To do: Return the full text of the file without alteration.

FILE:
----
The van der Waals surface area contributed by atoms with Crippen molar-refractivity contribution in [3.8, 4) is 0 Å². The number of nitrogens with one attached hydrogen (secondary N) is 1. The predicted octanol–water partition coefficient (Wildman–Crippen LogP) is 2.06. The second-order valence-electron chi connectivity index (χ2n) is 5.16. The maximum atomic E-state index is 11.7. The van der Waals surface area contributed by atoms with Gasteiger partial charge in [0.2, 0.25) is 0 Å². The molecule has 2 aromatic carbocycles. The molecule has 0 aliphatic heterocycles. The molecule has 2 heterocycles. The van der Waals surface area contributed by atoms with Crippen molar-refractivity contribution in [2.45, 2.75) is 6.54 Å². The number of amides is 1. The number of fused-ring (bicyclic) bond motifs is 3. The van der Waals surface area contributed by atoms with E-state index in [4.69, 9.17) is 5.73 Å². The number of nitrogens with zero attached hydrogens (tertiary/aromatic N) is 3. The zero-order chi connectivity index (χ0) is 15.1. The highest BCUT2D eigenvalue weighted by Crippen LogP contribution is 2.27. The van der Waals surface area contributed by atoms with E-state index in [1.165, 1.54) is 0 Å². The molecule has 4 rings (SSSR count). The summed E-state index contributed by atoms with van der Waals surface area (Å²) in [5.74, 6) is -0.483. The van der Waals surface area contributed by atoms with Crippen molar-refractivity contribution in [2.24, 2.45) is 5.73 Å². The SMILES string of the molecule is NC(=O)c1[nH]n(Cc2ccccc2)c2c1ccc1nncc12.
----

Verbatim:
The van der Waals surface area contributed by atoms with Crippen molar-refractivity contribution in [3.8, 4) is 0 Å². The number of nitrogens with one attached hydrogen (secondary N) is 1. The predicted octanol–water partition coefficient (Wildman–Crippen LogP) is 2.06. The second-order valence-electron chi connectivity index (χ2n) is 5.16. The maximum atomic E-state index is 11.7. The van der Waals surface area contributed by atoms with Gasteiger partial charge in [0.2, 0.25) is 0 Å². The molecule has 2 aromatic carbocycles. The molecule has 0 aliphatic heterocycles. The molecule has 2 heterocycles. The van der Waals surface area contributed by atoms with Crippen molar-refractivity contribution in [2.45, 2.75) is 6.54 Å². The number of amides is 1. The number of fused-ring (bicyclic) bond motifs is 3. The van der Waals surface area contributed by atoms with E-state index in [4.69, 9.17) is 5.73 Å². The number of nitrogens with zero attached hydrogens (tertiary/aromatic N) is 3. The zero-order chi connectivity index (χ0) is 15.1. The highest BCUT2D eigenvalue weighted by Crippen LogP contribution is 2.27. The van der Waals surface area contributed by atoms with E-state index in [1.165, 1.54) is 0 Å². The molecule has 4 rings (SSSR count). The summed E-state index contributed by atoms with van der Waals surface area (Å²) in [5.74, 6) is -0.483. The van der Waals surface area contributed by atoms with Crippen molar-refractivity contribution in [2.24, 2.45) is 5.73 Å². The SMILES string of the molecule is NC(=O)c1[nH]n(Cc2ccccc2)c2c1ccc1nncc12.